And they are -- they do seem to be calculating. We saw press leaks that they were calculating that both the Syrian government and Hezbollah are too heavily occupied to really focus on retaliating against Israel and that Iran also probably doesn't want to take on Israel at this point.

    JEFFREY BROWN: By the way, do we know whether they are consulting with the U.S.? Does the U.S. know ahead of time when Israel does something like this? Do we know?

    MICHELE DUNNE: I don't know exactly whether -- whether they did or not. I would be surprised if there had not been some advanced notification to the United States.

    I don't know how much time. And probably the Israelis would have already decided that they were going to do this, not so much asking the U.S. permission, as informing the U.S. that they were going to do it. But that's just a guess.

    JEFFREY BROWN: Now, Steve Clemons, in what ways might all this affect the U.S. position here? We saw in our setup piece, for example, Sen. McCain saying, well, look, this -- and others have said this, that this shows at least that the Syrian air defense can be breached fairly easily.

    STEVEN CLEMONS: Well, I think there are two sides of another line.

    There are some like Sen. McCain and former Sen. Lieberman, Lindsey Graham and others, that are calling for a much more robust involvement of the U.S. with no-fly zones and a kind of engagement somewhat similar and more robust as we saw in Libya.

    There are others who are worried that either the shipment of heavy arms, deeper engagement in this conflict, that you don't have the same tipping-point opportunities that the U.S. had in Libya to completely change the on-the-ground realities, and thus there's a worry that this could be a slippery slope to a much deeper kind of engagement with heavy costs to the United States.

    And in -- my sense that what Barack Obama would like to see and is not getting as an option is a way to have a small footprint intervention that changed this. And so I think that the interesting thing is to watch the caution with which Israel has been behaving, the surgical way in which it took out these weapons. I imagine that's exactly the same kind of thing that the United States would like to do with securing the chemical weapons in one way or another, and not turning this into an effort against the broader Assad regime and making the U.S. as a principal player inside Syria's civil war.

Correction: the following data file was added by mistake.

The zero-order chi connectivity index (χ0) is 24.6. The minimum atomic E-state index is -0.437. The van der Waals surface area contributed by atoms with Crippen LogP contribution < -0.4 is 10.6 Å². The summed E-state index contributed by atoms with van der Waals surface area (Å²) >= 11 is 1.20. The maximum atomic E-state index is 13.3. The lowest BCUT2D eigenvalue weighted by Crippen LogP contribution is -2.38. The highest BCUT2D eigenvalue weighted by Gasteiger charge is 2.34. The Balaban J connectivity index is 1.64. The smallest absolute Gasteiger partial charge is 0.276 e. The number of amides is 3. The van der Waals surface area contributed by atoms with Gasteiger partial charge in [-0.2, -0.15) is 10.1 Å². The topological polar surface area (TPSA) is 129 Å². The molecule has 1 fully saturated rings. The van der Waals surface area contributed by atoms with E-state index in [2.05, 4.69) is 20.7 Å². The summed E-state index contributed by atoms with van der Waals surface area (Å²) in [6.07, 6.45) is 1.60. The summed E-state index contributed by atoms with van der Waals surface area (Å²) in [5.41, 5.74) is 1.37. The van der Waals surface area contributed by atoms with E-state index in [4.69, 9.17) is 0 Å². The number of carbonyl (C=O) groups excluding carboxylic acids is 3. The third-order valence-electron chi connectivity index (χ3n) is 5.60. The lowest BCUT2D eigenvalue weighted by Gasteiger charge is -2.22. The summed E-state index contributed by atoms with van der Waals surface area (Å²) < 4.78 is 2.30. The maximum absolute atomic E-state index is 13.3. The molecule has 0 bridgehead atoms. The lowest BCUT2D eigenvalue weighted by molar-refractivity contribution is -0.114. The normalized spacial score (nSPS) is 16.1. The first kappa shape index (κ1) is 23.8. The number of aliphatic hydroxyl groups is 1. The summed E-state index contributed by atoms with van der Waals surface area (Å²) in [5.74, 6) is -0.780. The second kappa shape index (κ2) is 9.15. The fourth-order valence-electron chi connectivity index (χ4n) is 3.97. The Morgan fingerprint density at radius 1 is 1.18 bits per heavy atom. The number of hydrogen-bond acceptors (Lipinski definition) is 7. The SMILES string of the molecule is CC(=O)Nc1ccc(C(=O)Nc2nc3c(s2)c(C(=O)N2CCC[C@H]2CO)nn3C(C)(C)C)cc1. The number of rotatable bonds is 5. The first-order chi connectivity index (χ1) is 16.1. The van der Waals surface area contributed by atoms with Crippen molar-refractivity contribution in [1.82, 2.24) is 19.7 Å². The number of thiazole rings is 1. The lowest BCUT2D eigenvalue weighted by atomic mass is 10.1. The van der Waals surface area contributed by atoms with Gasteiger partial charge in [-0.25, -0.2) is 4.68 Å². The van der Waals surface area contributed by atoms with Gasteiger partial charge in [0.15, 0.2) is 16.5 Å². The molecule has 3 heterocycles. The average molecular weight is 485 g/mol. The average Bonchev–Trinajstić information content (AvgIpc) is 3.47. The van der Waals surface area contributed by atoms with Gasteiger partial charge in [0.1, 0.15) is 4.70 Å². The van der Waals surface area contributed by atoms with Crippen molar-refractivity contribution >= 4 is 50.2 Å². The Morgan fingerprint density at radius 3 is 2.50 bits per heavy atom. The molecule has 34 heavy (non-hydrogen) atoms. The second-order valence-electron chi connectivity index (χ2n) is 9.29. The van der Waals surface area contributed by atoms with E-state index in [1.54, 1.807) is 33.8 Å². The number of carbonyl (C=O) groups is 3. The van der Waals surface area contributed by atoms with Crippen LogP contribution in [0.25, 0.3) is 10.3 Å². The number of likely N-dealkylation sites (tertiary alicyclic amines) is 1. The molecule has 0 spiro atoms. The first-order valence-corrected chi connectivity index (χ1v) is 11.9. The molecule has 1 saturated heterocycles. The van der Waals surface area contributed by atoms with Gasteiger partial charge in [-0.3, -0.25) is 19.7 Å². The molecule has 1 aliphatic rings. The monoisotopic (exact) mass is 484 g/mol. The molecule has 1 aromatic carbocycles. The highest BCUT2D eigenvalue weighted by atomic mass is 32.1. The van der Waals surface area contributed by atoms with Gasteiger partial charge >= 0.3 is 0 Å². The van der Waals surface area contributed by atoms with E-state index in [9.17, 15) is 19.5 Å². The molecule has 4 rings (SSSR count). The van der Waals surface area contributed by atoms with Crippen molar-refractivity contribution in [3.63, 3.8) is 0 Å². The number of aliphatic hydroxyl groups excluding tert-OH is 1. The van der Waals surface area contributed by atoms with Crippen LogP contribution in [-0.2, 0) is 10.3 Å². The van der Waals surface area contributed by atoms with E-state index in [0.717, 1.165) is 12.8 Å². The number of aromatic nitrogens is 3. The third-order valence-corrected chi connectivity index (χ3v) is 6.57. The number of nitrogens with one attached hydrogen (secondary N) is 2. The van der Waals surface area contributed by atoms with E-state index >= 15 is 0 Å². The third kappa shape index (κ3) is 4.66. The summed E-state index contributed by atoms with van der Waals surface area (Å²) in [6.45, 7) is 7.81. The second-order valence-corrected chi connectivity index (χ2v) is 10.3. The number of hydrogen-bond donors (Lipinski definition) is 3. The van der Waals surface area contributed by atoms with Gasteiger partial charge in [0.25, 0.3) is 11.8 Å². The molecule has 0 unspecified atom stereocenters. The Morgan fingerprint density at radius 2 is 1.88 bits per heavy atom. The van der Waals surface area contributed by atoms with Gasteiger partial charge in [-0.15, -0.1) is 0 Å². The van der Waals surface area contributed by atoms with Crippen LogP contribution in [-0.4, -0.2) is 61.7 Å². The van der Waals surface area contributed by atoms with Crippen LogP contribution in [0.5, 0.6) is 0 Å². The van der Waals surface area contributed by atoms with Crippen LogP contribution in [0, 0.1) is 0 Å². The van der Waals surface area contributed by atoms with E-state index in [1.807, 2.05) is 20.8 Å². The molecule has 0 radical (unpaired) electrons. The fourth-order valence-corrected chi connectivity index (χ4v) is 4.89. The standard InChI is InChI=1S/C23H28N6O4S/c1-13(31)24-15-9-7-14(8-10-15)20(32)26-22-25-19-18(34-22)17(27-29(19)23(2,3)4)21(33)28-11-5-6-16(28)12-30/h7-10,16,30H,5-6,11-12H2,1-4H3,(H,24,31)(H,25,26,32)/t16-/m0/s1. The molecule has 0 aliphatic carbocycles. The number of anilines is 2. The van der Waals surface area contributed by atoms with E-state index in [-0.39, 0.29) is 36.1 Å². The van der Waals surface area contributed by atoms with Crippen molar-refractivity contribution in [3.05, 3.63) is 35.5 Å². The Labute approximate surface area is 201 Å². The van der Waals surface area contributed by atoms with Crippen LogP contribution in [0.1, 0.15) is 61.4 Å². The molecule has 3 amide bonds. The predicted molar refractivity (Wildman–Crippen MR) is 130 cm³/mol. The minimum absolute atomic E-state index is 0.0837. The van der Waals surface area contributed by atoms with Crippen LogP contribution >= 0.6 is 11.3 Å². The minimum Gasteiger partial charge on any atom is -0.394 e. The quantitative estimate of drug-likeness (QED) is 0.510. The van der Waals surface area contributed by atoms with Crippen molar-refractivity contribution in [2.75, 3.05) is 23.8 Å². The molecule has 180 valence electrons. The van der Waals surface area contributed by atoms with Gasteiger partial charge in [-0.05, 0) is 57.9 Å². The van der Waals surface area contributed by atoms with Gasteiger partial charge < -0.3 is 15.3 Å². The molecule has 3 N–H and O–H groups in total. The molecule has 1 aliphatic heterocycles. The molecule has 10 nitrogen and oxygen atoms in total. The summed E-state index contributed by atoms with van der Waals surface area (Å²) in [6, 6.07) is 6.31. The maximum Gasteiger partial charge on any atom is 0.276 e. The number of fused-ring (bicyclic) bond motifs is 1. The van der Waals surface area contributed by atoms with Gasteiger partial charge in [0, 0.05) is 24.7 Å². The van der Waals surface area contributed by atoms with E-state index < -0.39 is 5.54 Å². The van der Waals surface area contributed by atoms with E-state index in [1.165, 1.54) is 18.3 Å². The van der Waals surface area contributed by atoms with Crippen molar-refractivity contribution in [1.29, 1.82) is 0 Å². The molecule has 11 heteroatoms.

So I think what's interesting about McCain and others is that they'd like to see these initiatives around chemical weapons lead to a broader occasion to topple Assad. And I think that the White House is positioning itself, if it does take action, to be only as narrowly focused on the chemical weapons and not really to become more deeply engaged in trying to topple the Bashar al-Assad regime.


    Of course, the question, Michele Dunne, is, is that possible? Can the U.S. stay that focused on the chemical weapons? And a lot of talk now about the president having put himself in something of a box with his red line language.

    MICHELE DUNNE: No, Jeff, I don't think that's possible.

    JEFFREY BROWN: You don't?

    MICHELE DUNNE: No, because from what I understand, to actually secure the chemical weapons on the ground is something that would take more than 10,000 troops, and it's not something that can be done remotely.

    Now, what the United States could do remotely -- you have heard Sen. McCain speak of cruise missiles and so forth -- is perhaps ground the Syrian air force, so make it more difficult for chemical weapons to be delivered by aircraft. But that doesn't secure the chemical weapons themselves.

    That would have to be done either by the Syrian rebels who are there on the ground, perhaps after the overthrow of the al-Assad regime, or by some fairly large-scale foreign intervention. So I think that the administration, the U.S. administration is now seeing that the costs of inaction have started to outweigh the costs of action.

    And I think they're looking at a variety of options, including arming the rebels, including doing something to ground the air force. There is already a forward headquarters of the U.S. Central Command in Jordan being positioned to take action of one kind or another.

    JEFFREY BROWN: All right.

    All right, Michele Dunne and Steve Clemons, thank you both very much.

    MICHELE DUNNE: Thanks, Jeff.

    STEVEN CLEMONS: Thank you.

    RAY SUAREZ: Online, you can find more analysis of Israel's motivations and a timeline of major developments in Syria.

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    HARI SREENIVASAN: New trouble erupted in Iraq today, as bomb blasts in and around Baghdad killed at least 10 people. In one attack, two car bombs blew up in a street in the suburb of Husseiniya. Another went off outside a restaurant at lunchtime. Violence has spiked in Iraq following a security crackdown on a Sunni camp last month.